About

What is this blog about?
Having noticed that a lot of people see no more than the obvious tourist attractions of London, I thought it would be a good idea to show the world that there is more, much more, to be seen in London. As you may have gathered from the title, ‘London Details’ is all about items you come across when walking in the city and you want to know more about. So, it is not about the London Eye, the Tower of London, nor about Madame Tussaud – nice as they are – but it is about the small gems that make London what it is, a fascinating city. If you are interested in shops of days gone by, have a look at my other blog, London Street Views.

Who am I?
A retired physician, living in London, born in Bruges in 1568 (yes, that is correct, 1568), but when I was young, my family moved to Leiden where I studied for my MD. I also spent some time in Russia as physician to the tsar, but have been living happily in London for quite some time now. In 1599, I married Sarah Oeils and we had 3 children who survived into adulthood; Baldwin junior, Jeremy and Elisabeth. If you want to know a bit more about me and my friends, go to www.facebook.com/baldwin.hamey or to this page with my portrait. And if you do not believe this, and think the name Baldwin Hamey is a pen-name, a pseudonym, or an alias, you might be right, but despite this innocent subterfuge, I hope you still like the blog.

Photographs
Most pictures have been taken by me with a small hand-held digital camera, so do not expect photographic miracles; the purpose of them is just to give you some idea of what I am writing about. If the photo has not been taken by me, the source will be stated.

Help needed
There is a danger in linking to other sources on the web as websites get changed, moved, or taken off completely. Should you find a dead link in any of my posts, would you please be so kind as to alert me to the problem via a comment or an email? Many thanks for your help.

Copyright
This blog can be cited or used (of course preferably with due acknowledgement) for non-commercial purposes. Any reuse for a commercial reason is not allowed. For those who are familiar with Creative Commons: the relevant icon below.
CClicence

23 thoughts on “About”

  1. thehistoryvault said:

    Great blog!

  2. warren said:

    Please could you help me. We have a costermonger barrow which says on hire w.j. everett ltd 165 Drury Lane WC2 all over it. It dates 1901 covent Garden. I can send you pictures if you wish. I am trying to locate who built it and who this hire company is as well as try to trace the owners etc. Is there anything you can do to help me please?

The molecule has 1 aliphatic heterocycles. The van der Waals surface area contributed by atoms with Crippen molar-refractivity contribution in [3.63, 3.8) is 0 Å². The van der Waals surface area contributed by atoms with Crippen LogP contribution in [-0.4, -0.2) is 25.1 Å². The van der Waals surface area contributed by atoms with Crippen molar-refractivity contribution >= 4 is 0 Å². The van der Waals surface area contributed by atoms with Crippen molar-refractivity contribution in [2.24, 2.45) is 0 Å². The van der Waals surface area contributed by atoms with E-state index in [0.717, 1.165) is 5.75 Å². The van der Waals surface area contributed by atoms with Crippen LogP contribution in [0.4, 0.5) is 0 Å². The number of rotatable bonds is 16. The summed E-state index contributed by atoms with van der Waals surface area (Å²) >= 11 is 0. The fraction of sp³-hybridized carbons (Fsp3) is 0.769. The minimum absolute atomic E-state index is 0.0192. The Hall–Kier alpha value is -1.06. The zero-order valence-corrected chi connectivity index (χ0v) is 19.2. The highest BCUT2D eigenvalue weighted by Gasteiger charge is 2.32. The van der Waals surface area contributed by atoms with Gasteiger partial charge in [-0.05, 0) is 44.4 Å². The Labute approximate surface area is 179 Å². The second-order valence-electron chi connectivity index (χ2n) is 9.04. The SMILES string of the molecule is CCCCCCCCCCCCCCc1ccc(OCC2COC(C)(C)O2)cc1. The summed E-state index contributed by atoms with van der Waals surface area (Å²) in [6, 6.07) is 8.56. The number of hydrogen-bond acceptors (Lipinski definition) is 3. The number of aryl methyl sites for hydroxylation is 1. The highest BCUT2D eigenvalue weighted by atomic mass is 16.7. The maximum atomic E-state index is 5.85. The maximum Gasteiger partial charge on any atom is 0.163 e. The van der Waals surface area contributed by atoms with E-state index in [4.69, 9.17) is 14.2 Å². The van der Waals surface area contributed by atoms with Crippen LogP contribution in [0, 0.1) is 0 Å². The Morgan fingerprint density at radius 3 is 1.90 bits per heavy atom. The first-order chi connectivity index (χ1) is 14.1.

Warren

    • I am quite willing to help, although 1900 is a bit late, but I’ll try. A picture would certainly be helpful (baldwinhamey[at]gmail.com) Drury Lane is not covered by the Tallis Street Views, so no help there.

  3. Gailen said:

    Thank you so very much for this informative blog. I’m an expat American, recently relocated and have used your blog as a walking guide to learn about my adopted city. I particularly enjoy your attention to architectural detail. I’m curious about the lovely, new-ish building I live in–Cranmer Court, Whitehead’s Grove, built in the 1930’s (yes, apologies for the stereotype of an American living in Chelsea, but I chose it because I can walk to work each day in Victoria). I’ve learned that the building sustained damage in WWII but can’t find more details. Where might I look for it’s history?

    • Hi Gailen,
      Thanks for your comment, much appreciated. Cranmer Court was designed by Stanley Gordon Jeeves and RIBA has some working drawings of the building. LMA also has material, but I will admit that I have not seen either of the files, so no idea if it is of any use to you. I am quite happy to discuss your query further, just send me an email at baldwinhamey [at] gmail.com.
      Best,
      Baldwin

  4. Pingback: Plimsoll Line

  5. I have taken the liberty of re-posting your excellent piece on the Plimsoll line:
    http://www.cabbieblog.com/plimsoll-line/
    Thanks for allowing allowing its use under a Creative Commons Licence

  6. Like you I really like Radiant House. Thank you for doing the detective work! Really fascinating.

  7. Helen Abbott said:

    Fascinating blog, please email me any updates
    Thanks and regards
    Helen

    • Dear Helen,
      Thanks for your kind comment. You can subscrie to the blog with the “Follow blog via email” option on the left-hand side of the webpage.

  8. Richard said:

    Hi, A couple of months ago I think (!) that I sent you a link to our history website http://www.herberthistory.co.uk/cgi-bin/sitewise.pl?act=det&pt=&p=275&id=herbhis